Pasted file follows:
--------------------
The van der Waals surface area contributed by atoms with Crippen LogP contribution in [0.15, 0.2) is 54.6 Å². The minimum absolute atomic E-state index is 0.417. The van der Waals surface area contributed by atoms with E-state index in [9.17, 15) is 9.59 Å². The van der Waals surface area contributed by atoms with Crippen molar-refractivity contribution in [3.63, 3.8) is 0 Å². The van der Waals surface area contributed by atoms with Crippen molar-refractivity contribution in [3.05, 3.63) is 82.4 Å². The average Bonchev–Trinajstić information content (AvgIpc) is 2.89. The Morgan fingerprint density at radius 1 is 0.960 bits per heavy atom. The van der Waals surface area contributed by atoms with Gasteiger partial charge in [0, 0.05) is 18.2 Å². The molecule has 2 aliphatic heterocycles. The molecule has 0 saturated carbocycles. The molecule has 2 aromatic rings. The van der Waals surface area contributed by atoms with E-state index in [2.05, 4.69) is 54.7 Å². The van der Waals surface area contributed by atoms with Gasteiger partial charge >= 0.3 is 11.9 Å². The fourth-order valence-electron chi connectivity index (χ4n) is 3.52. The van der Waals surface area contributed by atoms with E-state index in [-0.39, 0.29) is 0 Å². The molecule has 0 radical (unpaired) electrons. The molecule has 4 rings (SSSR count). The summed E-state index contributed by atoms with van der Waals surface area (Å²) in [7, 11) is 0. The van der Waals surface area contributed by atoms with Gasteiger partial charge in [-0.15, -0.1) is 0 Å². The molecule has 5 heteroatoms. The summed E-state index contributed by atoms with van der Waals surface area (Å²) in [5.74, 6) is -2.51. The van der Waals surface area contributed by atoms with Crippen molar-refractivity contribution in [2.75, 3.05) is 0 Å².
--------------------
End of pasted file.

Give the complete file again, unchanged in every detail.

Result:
The van der Waals surface area contributed by atoms with Crippen LogP contribution in [0.15, 0.2) is 54.6 Å². The minimum absolute atomic E-state index is 0.417. The van der Waals surface area contributed by atoms with E-state index in [9.17, 15) is 9.59 Å². The van der Waals surface area contributed by atoms with Crippen molar-refractivity contribution in [3.63, 3.8) is 0 Å². The van der Waals surface area contributed by atoms with Crippen molar-refractivity contribution in [3.05, 3.63) is 82.4 Å². The average Bonchev–Trinajstić information content (AvgIpc) is 2.89. The Morgan fingerprint density at radius 1 is 0.960 bits per heavy atom. The van der Waals surface area contributed by atoms with Gasteiger partial charge in [0, 0.05) is 18.2 Å². The molecule has 2 aliphatic heterocycles. The molecule has 0 saturated carbocycles. The molecule has 2 aromatic rings. The van der Waals surface area contributed by atoms with E-state index in [2.05, 4.69) is 54.7 Å². The van der Waals surface area contributed by atoms with Gasteiger partial charge >= 0.3 is 11.9 Å². The fourth-order valence-electron chi connectivity index (χ4n) is 3.52. The van der Waals surface area contributed by atoms with E-state index in [-0.39, 0.29) is 0 Å². The molecule has 0 radical (unpaired) electrons. The molecule has 4 rings (SSSR count). The summed E-state index contributed by atoms with van der Waals surface area (Å²) in [7, 11) is 0. The van der Waals surface area contributed by atoms with Gasteiger partial charge in [-0.15, -0.1) is 0 Å². The molecule has 5 heteroatoms. The summed E-state index contributed by atoms with van der Waals surface area (Å²) in [5.74, 6) is -2.51. The van der Waals surface area contributed by atoms with Crippen molar-refractivity contribution in [2.75, 3.05) is 0 Å².